Classical Mythology. the food of the gods. Compare nectar ( def 3 ).
something especially delicious to taste or smell.
a fruit dessert made of oranges and shredded coconut and sometimes pineapple.

1545–55; < Latin < Greek: immortality, food of the gods, noun use of feminine of ambrósios, equivalent to a- a-6 + -mbros- (combining form of brotōs mortal; akin to Latin mortuus dead, murder) + -ios adj. suffix; replacing Middle English ambrose, ambrosie < Old French ambroise < Latin Unabridged
Based on the Random House Dictionary, © Random House, Inc. 2014.
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World English Dictionary
ambrosia (æmˈbrəʊzɪə)
1.  classical myth Compare nectar the food of the gods, said to bestow immortality
2.  anything particularly delightful to taste or smell
3.  another name for beebread
4.  any of various herbaceous plants constituting the genus Ambrosia, mostly native to America but widely naturalized: family Asteraceae (composites). The genus includes the ragweeds
[C16: via Latin from Greek: immortality, from ambrotos, from a-1 + brotos mortal]

Collins English Dictionary - Complete & Unabridged 10th Edition
2009 © William Collins Sons & Co. Ltd. 1979, 1986 © HarperCollins
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Word Origin & History

1550s, "favored food or drink of the gods," from L. ambrosia, from Gk. fem. of ambrosios, lit. "of the immortals," from a- "not" + mbrotos, related to mortos "mortal." Applied to certain herbs by Pliny and Dioscorides; used of various foods for mortals since 1680s (originally of fruit drinks).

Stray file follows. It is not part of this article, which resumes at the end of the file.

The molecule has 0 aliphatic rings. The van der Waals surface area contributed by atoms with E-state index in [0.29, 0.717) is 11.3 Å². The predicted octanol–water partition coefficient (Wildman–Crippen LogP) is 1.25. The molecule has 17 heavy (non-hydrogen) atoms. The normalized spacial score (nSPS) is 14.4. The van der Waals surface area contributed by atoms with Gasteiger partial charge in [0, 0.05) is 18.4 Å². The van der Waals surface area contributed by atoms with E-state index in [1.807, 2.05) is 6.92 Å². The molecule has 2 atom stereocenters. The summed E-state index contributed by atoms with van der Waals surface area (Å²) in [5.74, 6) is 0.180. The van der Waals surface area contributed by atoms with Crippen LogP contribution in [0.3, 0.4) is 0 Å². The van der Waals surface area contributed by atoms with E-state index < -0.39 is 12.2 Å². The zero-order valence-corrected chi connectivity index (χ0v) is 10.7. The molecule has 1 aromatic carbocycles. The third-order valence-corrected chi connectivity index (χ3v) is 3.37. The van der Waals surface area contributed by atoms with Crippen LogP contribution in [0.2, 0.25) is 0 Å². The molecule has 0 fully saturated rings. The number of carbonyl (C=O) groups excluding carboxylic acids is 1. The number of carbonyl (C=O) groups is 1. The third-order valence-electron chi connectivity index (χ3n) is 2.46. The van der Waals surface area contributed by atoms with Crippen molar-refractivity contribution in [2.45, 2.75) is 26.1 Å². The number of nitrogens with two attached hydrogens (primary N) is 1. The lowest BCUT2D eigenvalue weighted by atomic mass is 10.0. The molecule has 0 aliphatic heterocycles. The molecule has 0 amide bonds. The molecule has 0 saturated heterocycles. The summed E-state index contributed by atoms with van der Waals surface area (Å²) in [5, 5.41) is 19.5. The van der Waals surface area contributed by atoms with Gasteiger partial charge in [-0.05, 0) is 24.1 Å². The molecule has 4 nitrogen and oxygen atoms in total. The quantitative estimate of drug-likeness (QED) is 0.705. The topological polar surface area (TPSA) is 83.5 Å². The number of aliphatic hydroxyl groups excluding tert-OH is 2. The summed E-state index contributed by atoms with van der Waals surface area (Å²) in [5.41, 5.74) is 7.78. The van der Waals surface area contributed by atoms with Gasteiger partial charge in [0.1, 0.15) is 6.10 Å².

Online Etymology Dictionary, © 2010 Douglas Harper
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American Heritage
Cultural Dictionary
ambrosia [(am-broh-zhuh)]

The food of the gods in classical mythology. Those who ate it became immortal.

Note: Particularly delicious food is sometimes called “ambrosia.”
The American Heritage® New Dictionary of Cultural Literacy, Third Edition
Copyright © 2005 by Houghton Mifflin Company.
Published by Houghton Mifflin Company. All rights reserved.
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Example sentences
At her request, one customer was served ambrosia without kiwi.
Alternately dry and sweet on the palate, this syrupy ambrosia brings to mind honey, apricots and marzipan.
He could handle the ambrosia of a new lover and all the mindless meandering that entailed.
The crisp air and cool shade of the area are still ambrosia to vacationers.
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